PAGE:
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Giving Back | Don’t Throw in the Towel

Here is the third part to the “Giving Back” blog series.

Continued from: The Pieces Come Together.

By the end of our informal pre-intervention we decided a few of us would approach him and ask him to use his time wisely and to seek treatment. I strongly urged everyone to keep quiet until after we spoke with him. It’s often best not to prepare the addict for an ‘intervention type’ meeting. Unfortunately, one player, thinking he was helping told the addict. Our ship was sunk, but thankfully I’ve been part of something like this before and told the team what to expect. He’d be irate, betrayed, hostile, and hurt. He did exactly what he said I said he’d do.

Our work wasn’t done, though. If you want to help an addict you can’t just throw in the towel. At least not right away. He needed to be confronted. He needed to know how he was hurting people that cared about him, and who he cared about as well. It didn’t take us that long to figure out when that would happen. We had an upcoming practice and since he loves softball. Thankfully he wasn’t so far gone into his addiction that he wouldn’t show up for a practice that starts at 11am as opposed to 9am.

The following week, he showed up. It was a gray and heavily overcast morning. He was wearing sunglasses and he was jumpy and skittish with me. After a good two hour practice I pulled him aside as the rest of the team was leaving. We sat and had our discussion. He hemmed and hawed about how hard his life was; how bad he had it. As a recovering addict I get that. I truly understand how awful, and out of control life can be when I used alcohol and drugs. My life was a mess, and I told him that. I explained that I knew excuses when I heard them, and then laid out the plan. He was being given a choice by the team. He was to seek drug treatment, but if he didn’t go to treatment he would be held accountable to the team and to me as his coach. If he failed to hold to the guidelines I was laying out – be on time and show up sober and focused – then he could continue. But, if he couldn’t show up in that manner we’d ask him to leave the team.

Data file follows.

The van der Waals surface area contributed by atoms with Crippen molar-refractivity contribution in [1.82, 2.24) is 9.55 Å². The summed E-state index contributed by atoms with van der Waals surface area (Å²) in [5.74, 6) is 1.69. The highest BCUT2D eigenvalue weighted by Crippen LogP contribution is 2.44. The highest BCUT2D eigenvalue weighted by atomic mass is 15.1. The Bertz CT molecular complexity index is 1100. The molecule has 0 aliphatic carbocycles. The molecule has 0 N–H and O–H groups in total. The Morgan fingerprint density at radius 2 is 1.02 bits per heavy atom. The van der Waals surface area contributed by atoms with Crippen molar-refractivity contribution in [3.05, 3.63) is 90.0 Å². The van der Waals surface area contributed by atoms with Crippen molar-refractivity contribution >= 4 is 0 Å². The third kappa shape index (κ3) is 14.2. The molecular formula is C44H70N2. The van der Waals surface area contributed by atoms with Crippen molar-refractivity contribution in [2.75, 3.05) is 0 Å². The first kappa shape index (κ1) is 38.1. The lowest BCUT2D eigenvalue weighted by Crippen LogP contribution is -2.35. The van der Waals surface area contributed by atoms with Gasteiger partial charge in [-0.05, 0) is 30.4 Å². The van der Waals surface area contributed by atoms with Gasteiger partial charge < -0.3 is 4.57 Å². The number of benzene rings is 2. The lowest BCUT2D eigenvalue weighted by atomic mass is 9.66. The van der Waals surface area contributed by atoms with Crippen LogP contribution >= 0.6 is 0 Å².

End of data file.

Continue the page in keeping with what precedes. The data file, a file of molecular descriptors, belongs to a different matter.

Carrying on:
He agreed to think about it, and get back to us. Our next set of communications came via text messages. These are those text messages:

ME: “Hey, how are you doing? Are you having a good week so far?”

HIM: “I slept a big long nap yesterday, then shopped, and had dinner with a friend. Today is contemplative. I will talk more this week. Thanks for the talk on Saturday, as it is making a difference inside.”

ME: “I am here for you, and so is the team. I wanted to also follow up regarding the deadline date we need to know for sure if you are going to the World Series. I also believe we talked about you possibly going into drug treatment. That date is this Saturday, so let me know THIS Saturday what you’ve decided. If you decide you want to go to the World Series instead of treatment then please be at the Saturday practice no later than 30 minutes prior to that practice. If you remember, we talked about holding you accountable. Sadly, if you show up late that’ll convey your inability to want to help the team at the Series. We will then ask you not to come. We all want what’s best for you and for you to take care of yourself emotionally, physically, and spiritually. So, please remember we ALL care about you.”

Three days passed before the next set of messages were exchanged. In fact, they were exchanged at 8:30am on the day of the first pre-World Series practice.

HIM: “Hi Coach. I want to thank you for your support, and I don’t have a clear game plan for exactly what I want to do. However, I do think I should not go to the World Series. I thought about it and tossed and turned last night as I was coming to a decision. It wasn’t an easy call, but I think I need to put priority on getting better, and leave the team to go and win regardless of my efforts. Thanks for your efforts for they are making a difference in my life. Much Love.”

ME: “Thank you for your text regarding your decision. I wish you the very best. Just so you know I am still here for you. I will check in with you from time to time, as we care for you and only want the best. Please let us know if there is anything we can help you with to get you on the road to recovery.”

Honestly, this is the part that scares me the most, as I just don’t know what the next step is for the addict. You lay it out the best you can and hope for the best result. Sometimes the addict will spin out of control until they are slammed hard to the ground. They either eventually use until they die or they may have possibly heard something about their addiction and get moving in the direction of help.

As for this case, it seems like he’s left us hanging, but he hasn’t actually. I asked each of the players to send him a text, email, or to pick up the phone and offer support in whatever way felt best to them. They did and as I write this post, HE has entered drug detox and is finding his way.

Recovery Rob BIO

Recovery Rob is a 48-year-old man who has been sober since August 23, 1992, whose drugs of choice at one time were alcohol and drugs. Rob has worked in and around the field of addiction for more than 30 years. Rob is the main contributing writer for Pat Moore Detox, and he hopes to reach out and continue to help others who work through their process of addiction and recovery. Recovery Rob is a professional writer who has published two novels and is currently working on his third.